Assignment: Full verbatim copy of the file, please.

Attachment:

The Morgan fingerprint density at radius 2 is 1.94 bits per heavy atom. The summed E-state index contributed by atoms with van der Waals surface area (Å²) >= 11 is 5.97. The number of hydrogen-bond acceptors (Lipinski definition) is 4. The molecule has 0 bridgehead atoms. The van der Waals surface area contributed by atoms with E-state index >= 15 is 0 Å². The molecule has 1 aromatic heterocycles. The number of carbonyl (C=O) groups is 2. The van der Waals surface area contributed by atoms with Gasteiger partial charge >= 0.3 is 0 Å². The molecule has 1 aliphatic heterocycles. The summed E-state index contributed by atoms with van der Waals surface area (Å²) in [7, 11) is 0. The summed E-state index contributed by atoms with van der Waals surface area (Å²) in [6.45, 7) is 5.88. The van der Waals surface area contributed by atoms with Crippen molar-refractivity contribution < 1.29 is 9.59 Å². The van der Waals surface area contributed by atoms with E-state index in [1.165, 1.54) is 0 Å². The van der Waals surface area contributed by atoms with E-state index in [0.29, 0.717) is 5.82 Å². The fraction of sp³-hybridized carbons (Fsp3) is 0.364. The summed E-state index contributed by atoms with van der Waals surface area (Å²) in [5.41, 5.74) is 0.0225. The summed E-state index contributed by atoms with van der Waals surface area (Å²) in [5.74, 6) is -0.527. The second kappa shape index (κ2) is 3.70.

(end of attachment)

The Morgan fingerprint density at radius 2 is 1.94 bits per heavy atom. The summed E-state index contributed by atoms with van der Waals surface area (Å²) >= 11 is 5.97. The number of hydrogen-bond acceptors (Lipinski definition) is 4. The molecule has 0 bridgehead atoms. The van der Waals surface area contributed by atoms with E-state index >= 15 is 0 Å². The molecule has 1 aromatic heterocycles. The number of carbonyl (C=O) groups is 2. The van der Waals surface area contributed by atoms with Gasteiger partial charge >= 0.3 is 0 Å². The molecule has 1 aliphatic heterocycles. The summed E-state index contributed by atoms with van der Waals surface area (Å²) in [7, 11) is 0. The summed E-state index contributed by atoms with van der Waals surface area (Å²) in [6.45, 7) is 5.88. The van der Waals surface area contributed by atoms with Crippen molar-refractivity contribution < 1.29 is 9.59 Å². The van der Waals surface area contributed by atoms with E-state index in [1.165, 1.54) is 0 Å². The van der Waals surface area contributed by atoms with E-state index in [0.29, 0.717) is 5.82 Å². The fraction of sp³-hybridized carbons (Fsp3) is 0.364. The summed E-state index contributed by atoms with van der Waals surface area (Å²) in [5.41, 5.74) is 0.0225. The summed E-state index contributed by atoms with van der Waals surface area (Å²) in [5.74, 6) is -0.527. The second kappa shape index (κ2) is 3.70.